Who knew Jack the Ripper had a daughter? I didn’t. Well, Hands of the Ripper a 1971 Hammer film assumes it’s so and naturally, she’s a daddy’s girl. Murderous as her dear old dad. Young Anna’s (Angharad Rees) problems begin after she witnesses, as a very young child, old Papa Jack murdering her mother. Some 15 years later we see Anna has been taken in and cared for by Mrs. Golden (Dora Bryan) a fake medium and part time pimp. Not exactly an agent of the Children’s Aid Society!
When a Member of Parliament pays for the young girl’s sexual favors, actually taking her virginity, her harrowing memories of her mother’s brutal death trigger psychotic episodes turning her into a maniacal killer. A Dr. Prichard (Eric Porter) takes the poor girl in. Prichard, an early student of Freud, believes he can find a cure to Anna’s deep rooted “problem.” Unfortunately, while under the doctor’s care Anna continues her murderous rage.
This Hammer film is an interesting and rather smart offshoot of the Ripper legend handled well thank to an intelligent script by L. W. Davidson (based on a story by Edward Spencer Shew) and some excellent atmospheric turn of the century London sets. A combination of psychological horror/thriller and slasher film, long before the term slasher was even born. The murders are actually quite graphic for the times. Making it even more shocking is that most of the murdered victims are of sympathetic characters. The haunting and poetic ending takes place in St. Paul’s Cathedral. Directed by Peter Sasdy, Hands of the Ripper is an underrated and lesser known Hammer film.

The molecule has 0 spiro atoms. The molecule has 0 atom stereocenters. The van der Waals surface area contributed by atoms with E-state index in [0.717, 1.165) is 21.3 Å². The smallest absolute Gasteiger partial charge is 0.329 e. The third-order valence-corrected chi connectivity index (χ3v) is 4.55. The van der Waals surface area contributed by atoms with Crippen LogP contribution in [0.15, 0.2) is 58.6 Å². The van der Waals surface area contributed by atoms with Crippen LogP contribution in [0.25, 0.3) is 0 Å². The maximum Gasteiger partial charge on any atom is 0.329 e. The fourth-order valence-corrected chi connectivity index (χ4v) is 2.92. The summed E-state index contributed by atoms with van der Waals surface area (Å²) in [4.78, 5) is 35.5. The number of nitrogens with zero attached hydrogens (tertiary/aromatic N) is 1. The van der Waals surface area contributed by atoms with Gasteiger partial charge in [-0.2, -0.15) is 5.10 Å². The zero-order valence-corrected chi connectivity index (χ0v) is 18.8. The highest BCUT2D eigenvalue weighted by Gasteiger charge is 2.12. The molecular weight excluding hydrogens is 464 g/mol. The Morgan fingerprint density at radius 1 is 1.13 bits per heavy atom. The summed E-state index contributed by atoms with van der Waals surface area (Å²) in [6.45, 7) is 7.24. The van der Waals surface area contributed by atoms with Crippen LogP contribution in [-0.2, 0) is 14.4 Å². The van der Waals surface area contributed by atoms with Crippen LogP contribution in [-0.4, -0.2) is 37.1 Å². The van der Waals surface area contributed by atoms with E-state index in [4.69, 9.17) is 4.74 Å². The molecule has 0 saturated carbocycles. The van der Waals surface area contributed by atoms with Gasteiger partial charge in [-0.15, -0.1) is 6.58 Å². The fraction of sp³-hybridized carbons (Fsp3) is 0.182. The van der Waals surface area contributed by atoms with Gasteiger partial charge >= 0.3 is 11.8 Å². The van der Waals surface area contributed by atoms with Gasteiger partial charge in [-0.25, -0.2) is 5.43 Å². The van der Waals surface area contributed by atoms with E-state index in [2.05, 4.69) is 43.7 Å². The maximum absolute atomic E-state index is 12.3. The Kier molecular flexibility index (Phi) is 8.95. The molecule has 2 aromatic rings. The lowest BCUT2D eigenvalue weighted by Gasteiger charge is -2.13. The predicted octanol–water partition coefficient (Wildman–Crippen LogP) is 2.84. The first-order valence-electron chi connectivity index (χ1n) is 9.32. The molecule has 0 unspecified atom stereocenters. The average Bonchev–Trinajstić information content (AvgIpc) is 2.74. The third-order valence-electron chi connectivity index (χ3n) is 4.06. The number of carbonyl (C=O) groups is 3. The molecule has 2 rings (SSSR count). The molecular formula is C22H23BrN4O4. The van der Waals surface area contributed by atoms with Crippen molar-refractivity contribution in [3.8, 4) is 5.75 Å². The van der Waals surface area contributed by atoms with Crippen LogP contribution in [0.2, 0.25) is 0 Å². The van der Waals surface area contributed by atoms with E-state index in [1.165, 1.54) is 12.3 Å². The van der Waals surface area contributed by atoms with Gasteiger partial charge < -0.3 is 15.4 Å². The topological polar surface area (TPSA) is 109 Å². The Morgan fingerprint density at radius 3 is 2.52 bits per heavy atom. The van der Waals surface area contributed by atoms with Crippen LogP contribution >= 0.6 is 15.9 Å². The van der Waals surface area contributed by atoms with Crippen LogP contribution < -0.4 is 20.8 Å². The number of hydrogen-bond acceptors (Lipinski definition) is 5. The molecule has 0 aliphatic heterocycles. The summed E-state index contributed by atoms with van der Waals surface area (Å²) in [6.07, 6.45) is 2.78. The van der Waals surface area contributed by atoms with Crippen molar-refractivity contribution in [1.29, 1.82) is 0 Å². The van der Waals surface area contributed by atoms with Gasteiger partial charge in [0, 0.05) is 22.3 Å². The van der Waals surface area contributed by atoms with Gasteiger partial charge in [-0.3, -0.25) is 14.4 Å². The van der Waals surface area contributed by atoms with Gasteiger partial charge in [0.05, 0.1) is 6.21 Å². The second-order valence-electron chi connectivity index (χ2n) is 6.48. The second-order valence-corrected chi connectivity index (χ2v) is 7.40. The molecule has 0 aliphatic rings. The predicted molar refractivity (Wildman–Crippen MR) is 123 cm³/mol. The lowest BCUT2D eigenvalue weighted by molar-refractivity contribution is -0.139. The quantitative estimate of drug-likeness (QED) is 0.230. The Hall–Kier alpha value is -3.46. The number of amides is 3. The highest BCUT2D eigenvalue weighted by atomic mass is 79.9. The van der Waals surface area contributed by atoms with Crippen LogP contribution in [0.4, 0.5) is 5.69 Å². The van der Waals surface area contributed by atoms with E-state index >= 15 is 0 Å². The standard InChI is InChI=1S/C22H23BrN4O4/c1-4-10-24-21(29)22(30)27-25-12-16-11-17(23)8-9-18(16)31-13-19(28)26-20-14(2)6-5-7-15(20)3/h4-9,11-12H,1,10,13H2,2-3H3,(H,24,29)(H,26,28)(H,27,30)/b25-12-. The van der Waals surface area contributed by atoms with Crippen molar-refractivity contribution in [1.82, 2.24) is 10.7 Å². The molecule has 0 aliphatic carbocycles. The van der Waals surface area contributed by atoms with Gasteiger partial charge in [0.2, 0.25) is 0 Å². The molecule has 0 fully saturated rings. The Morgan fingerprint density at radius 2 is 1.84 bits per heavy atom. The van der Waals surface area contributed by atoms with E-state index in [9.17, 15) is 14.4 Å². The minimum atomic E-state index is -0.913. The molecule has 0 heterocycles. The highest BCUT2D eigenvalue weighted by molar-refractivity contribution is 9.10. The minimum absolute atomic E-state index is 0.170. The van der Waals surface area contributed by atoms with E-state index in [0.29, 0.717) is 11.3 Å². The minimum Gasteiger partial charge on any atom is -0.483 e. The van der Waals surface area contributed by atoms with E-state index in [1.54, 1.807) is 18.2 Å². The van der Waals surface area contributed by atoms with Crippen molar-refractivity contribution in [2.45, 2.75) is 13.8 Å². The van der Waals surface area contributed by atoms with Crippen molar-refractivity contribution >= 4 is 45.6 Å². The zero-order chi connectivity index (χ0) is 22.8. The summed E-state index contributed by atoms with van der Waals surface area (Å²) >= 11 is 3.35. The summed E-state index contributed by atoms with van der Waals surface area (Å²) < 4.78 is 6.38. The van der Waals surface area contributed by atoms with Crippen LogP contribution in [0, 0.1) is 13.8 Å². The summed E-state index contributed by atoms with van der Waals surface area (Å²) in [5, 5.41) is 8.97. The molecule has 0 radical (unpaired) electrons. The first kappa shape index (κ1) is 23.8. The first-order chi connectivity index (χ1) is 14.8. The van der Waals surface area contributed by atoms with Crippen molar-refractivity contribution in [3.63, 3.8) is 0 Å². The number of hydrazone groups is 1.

Sasdy was primarily a TV director, though he did make a few feature films including Hammer films Taste the Blood of Dracula and Countess Dracula however, he is most famously known or more accurately infamously responsible for the Pia Zadora fiasco, The Lonely Lady, based on Harold Robbin’s best-selling novel.
Of the cast, Eric Porter is probably best known to both U.S. and British audiences for his appearances in films like Day of the Jackel, The Thirty Nine Steps (1978) and the mini-series Winston Churchill: The Wilderness Years among many other works. The young and attractive Angharad Rees who played Anna had a long career in British TV as well as film including Under Milk Wood with Richard Burton, Elizabeth Taylor and Peter O’Toole. She sadly died in 2012 at the age of 68.